spiritual awareness; enlightenment
to accept or understand
to be discovered or revealed, to begin

Heidi Daub, “Tracks#3” (2016) Acrylic on paper 11 x 12 inches

Heidi Daub, “Budding” (2016) Acrylic on canvas, 24 x 28 inches

John Ripton, “La Lucha Continua” 2007

John Ripton, “Proud & Dangerous & Powerful” (2017) Photography 12 x 16 inches

 

 

Nick Pagliughi, “Out of Sight Out of Our Mind”
Nick Pagliughi, “I Try Not To Read the News”

 

 

Karen Merritt, “Perfect Offering Year: 2013”, Gelatin Silver Print Dimensions 16 x 16
Karen Merritt “Street Buddha” (2014) Gelatin Silver Print 16 x 16 inches

 

 

Paula Dougherty

The theme of enlightenment is dear to my heart. In art, I attempt to depict the highest level of love and wisdom “i” can conceive of.   Routinely,  little buddha-like images pop out on small papers; I search for the higher-self in life drawings and portraits; paint plant paintings enthusiastically in the garden; and explore outer/inner space tirelessly in meditation and the abstract realm.

Artwork Included: a recent pastel portrait of a baby doctor-to-be drawn from life; a response to two teenage self-immolations – in Tibet and India – protests on the same day against Chinese rule in Tibet – 3/2016; two light tributes to the Buddha, dharma and sangha.
Inspiring Quote from Leonardo da Vinci:
“You must grow in patience when you meet with great wrongs, and they will then be powerless to vex your mind.”
Paula Dougherty, “Prostration” (2016)Watercolor and Ink, 5  3/4″ × 6″
Photo by Artist
Paula Dougherty, “The Teaching” (2016) Ink, 2 3/4 x 5 1/4 inches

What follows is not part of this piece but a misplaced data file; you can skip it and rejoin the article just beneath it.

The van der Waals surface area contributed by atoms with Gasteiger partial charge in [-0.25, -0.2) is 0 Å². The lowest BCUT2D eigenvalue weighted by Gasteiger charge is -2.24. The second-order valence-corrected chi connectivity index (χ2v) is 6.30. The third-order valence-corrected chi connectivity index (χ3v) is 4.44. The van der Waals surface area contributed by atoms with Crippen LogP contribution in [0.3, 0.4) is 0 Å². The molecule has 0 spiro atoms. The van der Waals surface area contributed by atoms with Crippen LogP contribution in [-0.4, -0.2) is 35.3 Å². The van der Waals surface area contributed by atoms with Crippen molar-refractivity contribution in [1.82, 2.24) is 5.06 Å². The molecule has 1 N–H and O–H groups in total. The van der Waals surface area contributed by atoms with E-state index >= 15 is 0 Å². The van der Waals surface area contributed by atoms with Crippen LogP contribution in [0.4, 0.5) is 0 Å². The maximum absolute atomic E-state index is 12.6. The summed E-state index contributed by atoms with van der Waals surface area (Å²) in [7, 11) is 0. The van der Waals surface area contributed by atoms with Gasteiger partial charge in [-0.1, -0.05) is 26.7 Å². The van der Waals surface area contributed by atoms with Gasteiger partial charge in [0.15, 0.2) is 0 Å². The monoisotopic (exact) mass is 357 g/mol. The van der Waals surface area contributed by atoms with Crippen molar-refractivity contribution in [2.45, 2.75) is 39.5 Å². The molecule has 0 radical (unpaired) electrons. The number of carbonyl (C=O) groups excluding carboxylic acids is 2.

Photo by Artist

 

 

Anita Clearfield

My paintings are an expression of the ironic space between the mundane that i can influence and the BIG PICTURE stuff that remains beyond my reach. Especially in these times, when we’re confronted by powerlessness, dissolving truths, and even the end of our planet, how does one carry on — whether it’s picking-up a toothbrush or a paintbrush? My “Before the Flood” series uses figurative abstraction to embody this disconnect between singular actions and nothingness.

Anita Clearfield “Before the Flood: Last Fried Egg” (2017) Oil on linen 18 x 24 inches
Anita Clearfield “Before the Flood: Last Guy to Get His Pants On” (2017) Oil and ink on canvas 16 x 20 inches

 

Michael Branca

“Paint? Paint!”

Michael Branca “A Whole New Red, White and Blue” Oil on three canvases November 2016 Each canvas 8” x10”
Michael Branca “Seeing Red” Oil on canvas November 2016 20” x 16”

 

 

Marcus Parsons

These works explore aspects of cooperation. They explore issues that commonly arise within ourselves and with each other.

Two implicit questions:
1. Self and other—what might we make of them?
2. What is involved in cooperating toward ends that we all seek? Among those ends: peace, harmony, compassion toward each other (in spirit and in deed), shared prosperity, mutual tolerance and respect, equality (i.e., of access to opportunity, power, privilege, liberty, etc.).

Marcus Parsons, “Self/Other Box” (2016) digital, 25 1/2 x 20 3/8 inches

 

 

Anne Scheer

“The wretched refuse of your teeming shore.”  Emma Lazarus

Anne Scheer, “Wretched Refuse”, (2016) Acrylic monotype with digital transfer, on recycled cotton paper, 22 x 29 inches
Anne Scheer, “Homeless tempest-tost”, (2015) Oil on gessoed paper, 22 x 29 inches

 

Lisa Mossel Vietze

I picked up a camera in 1998 with the intention of making landscape images full of drama with grand, far-off vistas in which I could hope to escape from childhood misery.

But what my images came to reveal is the power and intimacy of smaller landscapes, like that of a flower. I was increasingly drawn to the subtleties of petal, leaf and stem; I stopped chasing the horizon and began to search my own backyard.

A flower is the plant’s highest expression of self, as well as a promise of a new generation, giving of its energy for creating seeds. I’m often in awe of the color or design when I’m making a flower image. In this process, I continue to heal.

Flowers … become like messengers from another realm, like a bridge between the world of the physical form and the formless.

[ some words from Eckhart Tolle’s book A New Earth.]

Lisa Mossel Vietze, “Cathedral” (2015)
Lisa Mossel Vietze, “Free Bird” (2013)